As noted by Vaughn Palmer in the Vancouver Sun, it seems that all the political parties will benefit from Premier Campbell’s recent conversion to deficit budgets. While deficits are the obvious outcome of a rapidly decreasing economy, little is mentioned about the long-term effects that successive waves of tax reductions will have on building BC’s and Canada’s social programs. After all, it is social programs that have been most damaged by the federal spending restraints of the mid 1990s and the BC restrains since 2001.
The chart on page 224 in the recent federal budget papers shows just how far revenue has fallen as a portion of GDP. The chart shows that revenues has fallen from around 18% of GDP in the mid 1990s to around 16% in 2007/08, and is projected to fall further in 2012 after the end of the projected recession. While a similar chart was not in the 2008 BC budget, revenues as a portion of GDP must have fallen given the very large tax reductions since 2002.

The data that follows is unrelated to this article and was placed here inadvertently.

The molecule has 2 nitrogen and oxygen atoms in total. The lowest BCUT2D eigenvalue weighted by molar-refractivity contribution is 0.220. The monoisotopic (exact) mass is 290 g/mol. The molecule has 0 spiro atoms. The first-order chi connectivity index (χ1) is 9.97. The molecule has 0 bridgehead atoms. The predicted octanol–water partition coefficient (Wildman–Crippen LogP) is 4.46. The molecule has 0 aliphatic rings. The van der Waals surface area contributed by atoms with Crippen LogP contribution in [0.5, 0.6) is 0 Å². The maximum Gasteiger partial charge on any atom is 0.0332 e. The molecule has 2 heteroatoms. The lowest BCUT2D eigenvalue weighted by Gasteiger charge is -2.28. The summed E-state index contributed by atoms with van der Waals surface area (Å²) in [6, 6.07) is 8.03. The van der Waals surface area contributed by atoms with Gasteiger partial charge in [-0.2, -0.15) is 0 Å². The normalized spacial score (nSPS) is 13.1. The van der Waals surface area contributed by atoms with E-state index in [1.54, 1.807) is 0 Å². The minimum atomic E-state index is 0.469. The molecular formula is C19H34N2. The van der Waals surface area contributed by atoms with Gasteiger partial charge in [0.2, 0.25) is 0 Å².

So, even if budgets do eventually come back into balance with an economic recovery, how would government (we the people) pay for all of the wonderful, hoped for programs such as universal child care, full-day kindergarten, increased income assistance rates, etc?
I wonder if any political party would have the guts to either say, we will raise taxes after the recession to pay for such programs, or we will not raise taxes but we will never provide those programs either. But then such announcements would require truth in advertising as well as being obsessed with deficits.